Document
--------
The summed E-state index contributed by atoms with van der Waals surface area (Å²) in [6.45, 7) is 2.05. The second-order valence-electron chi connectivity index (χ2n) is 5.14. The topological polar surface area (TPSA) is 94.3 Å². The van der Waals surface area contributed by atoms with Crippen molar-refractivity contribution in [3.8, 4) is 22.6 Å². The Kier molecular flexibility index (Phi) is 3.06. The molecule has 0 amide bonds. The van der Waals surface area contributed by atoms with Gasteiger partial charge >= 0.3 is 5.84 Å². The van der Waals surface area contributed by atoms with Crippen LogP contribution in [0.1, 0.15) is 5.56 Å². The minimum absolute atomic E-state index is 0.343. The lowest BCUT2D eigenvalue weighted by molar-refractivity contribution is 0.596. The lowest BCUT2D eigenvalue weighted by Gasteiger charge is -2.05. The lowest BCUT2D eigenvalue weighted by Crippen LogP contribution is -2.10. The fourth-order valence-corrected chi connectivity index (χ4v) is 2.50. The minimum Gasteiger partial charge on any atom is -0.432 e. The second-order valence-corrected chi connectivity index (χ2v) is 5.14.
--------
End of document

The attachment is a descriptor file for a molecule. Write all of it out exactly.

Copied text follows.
The summed E-state index contributed by atoms with van der Waals surface area (Å²) in [6.45, 7) is 2.05. The second-order valence-electron chi connectivity index (χ2n) is 5.14. The topological polar surface area (TPSA) is 94.3 Å². The van der Waals surface area contributed by atoms with Crippen molar-refractivity contribution in [3.8, 4) is 22.6 Å². The Kier molecular flexibility index (Phi) is 3.06. The molecule has 0 amide bonds. The van der Waals surface area contributed by atoms with Gasteiger partial charge >= 0.3 is 5.84 Å². The van der Waals surface area contributed by atoms with Crippen LogP contribution in [0.1, 0.15) is 5.56 Å². The minimum absolute atomic E-state index is 0.343. The lowest BCUT2D eigenvalue weighted by molar-refractivity contribution is 0.596. The lowest BCUT2D eigenvalue weighted by Gasteiger charge is -2.05. The lowest BCUT2D eigenvalue weighted by Crippen LogP contribution is -2.10. The fourth-order valence-corrected chi connectivity index (χ4v) is 2.50. The minimum Gasteiger partial charge on any atom is -0.432 e. The second-order valence-corrected chi connectivity index (χ2v) is 5.14.